A tale of two decades (the fifties and sixties)
The cable TV series Mad Men (2007), focused on Madison Avenue’s advertising industry in the sixties, ran for eight years. Picking up where Pleasantville left off, the first episode begins in 1960, the start of a new and radically different decade that would transform the 1950s’ consumerist culture into something wildly different.
Mad Men builds its drama around the careers of high-achieving advertising executives. The plot is regularly punctuated by historical and cultural events. These include two Kennedy assassinations, war in Vietnam, a moon landing, drugs, the deaths of MLK and Marilyn Monroe, and all the other excitement of the times kicked off in the decade that followed that seminal year of 1959. Both works look back at the rapid metamorphosis that American culture underwent in those decades.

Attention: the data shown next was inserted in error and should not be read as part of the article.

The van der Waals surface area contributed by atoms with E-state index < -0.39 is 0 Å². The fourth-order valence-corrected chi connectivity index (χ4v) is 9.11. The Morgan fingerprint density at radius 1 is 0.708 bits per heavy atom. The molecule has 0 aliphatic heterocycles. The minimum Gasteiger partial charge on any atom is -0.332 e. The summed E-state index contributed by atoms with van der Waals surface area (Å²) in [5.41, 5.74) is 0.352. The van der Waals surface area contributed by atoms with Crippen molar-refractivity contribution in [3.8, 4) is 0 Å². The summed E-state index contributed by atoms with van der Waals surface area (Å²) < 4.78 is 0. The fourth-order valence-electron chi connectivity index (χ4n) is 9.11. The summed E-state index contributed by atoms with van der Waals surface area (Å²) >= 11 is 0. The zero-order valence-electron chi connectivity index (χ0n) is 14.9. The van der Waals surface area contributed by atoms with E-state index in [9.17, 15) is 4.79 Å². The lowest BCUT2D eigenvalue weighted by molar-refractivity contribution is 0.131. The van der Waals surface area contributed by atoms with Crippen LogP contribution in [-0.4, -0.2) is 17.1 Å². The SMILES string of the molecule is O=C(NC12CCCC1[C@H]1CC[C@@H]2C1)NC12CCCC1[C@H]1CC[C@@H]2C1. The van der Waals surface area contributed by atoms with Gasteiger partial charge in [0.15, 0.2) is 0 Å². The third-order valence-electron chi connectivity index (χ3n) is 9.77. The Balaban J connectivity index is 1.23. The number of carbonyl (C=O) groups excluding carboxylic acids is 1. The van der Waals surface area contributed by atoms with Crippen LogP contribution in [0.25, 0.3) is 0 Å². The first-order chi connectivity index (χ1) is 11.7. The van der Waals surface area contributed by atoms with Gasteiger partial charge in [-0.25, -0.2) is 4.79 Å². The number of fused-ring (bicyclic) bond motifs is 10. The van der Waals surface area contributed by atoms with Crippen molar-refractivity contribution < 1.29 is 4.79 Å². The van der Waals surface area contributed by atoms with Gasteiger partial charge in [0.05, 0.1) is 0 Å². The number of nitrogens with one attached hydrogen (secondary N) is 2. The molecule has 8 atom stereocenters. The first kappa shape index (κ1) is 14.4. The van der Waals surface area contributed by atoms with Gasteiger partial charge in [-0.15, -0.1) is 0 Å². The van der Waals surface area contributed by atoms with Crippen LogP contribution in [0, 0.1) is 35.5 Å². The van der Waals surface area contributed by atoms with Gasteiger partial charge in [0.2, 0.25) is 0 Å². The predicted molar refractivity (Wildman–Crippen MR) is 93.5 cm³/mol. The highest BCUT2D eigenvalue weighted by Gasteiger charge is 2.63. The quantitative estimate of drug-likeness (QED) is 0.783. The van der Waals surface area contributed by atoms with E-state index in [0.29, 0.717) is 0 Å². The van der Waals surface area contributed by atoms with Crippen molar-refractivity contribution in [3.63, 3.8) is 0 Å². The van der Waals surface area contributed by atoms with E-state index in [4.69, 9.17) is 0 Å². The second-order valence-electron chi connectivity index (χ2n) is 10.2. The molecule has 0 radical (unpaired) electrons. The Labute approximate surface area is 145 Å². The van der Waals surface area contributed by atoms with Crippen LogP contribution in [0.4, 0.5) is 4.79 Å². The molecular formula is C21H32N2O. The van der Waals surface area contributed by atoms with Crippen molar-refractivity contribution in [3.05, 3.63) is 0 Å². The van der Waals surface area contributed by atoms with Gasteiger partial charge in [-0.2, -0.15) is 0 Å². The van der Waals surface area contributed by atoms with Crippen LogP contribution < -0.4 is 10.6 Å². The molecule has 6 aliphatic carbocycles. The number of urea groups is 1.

All this is to say that some years do make a difference. 1959 was one of those years. So, I maintain, is 2023. Something, or indeed many things possibly equally significant happened in this past year. When producers of Hollywood and TV dramas three or four decades from now look back at 2023, they may have a similar impression. There will nevertheless be a significant difference. This time around it isn’t just US culture that is transitioning. It’s global culture
What will 2023 be remembered for? Here are seven of the most obvious things. Future historians will certainly find others.
— The continuation of a violent and, in the likely view of future
historians, senseless and avoidable war in Eastern Europe, which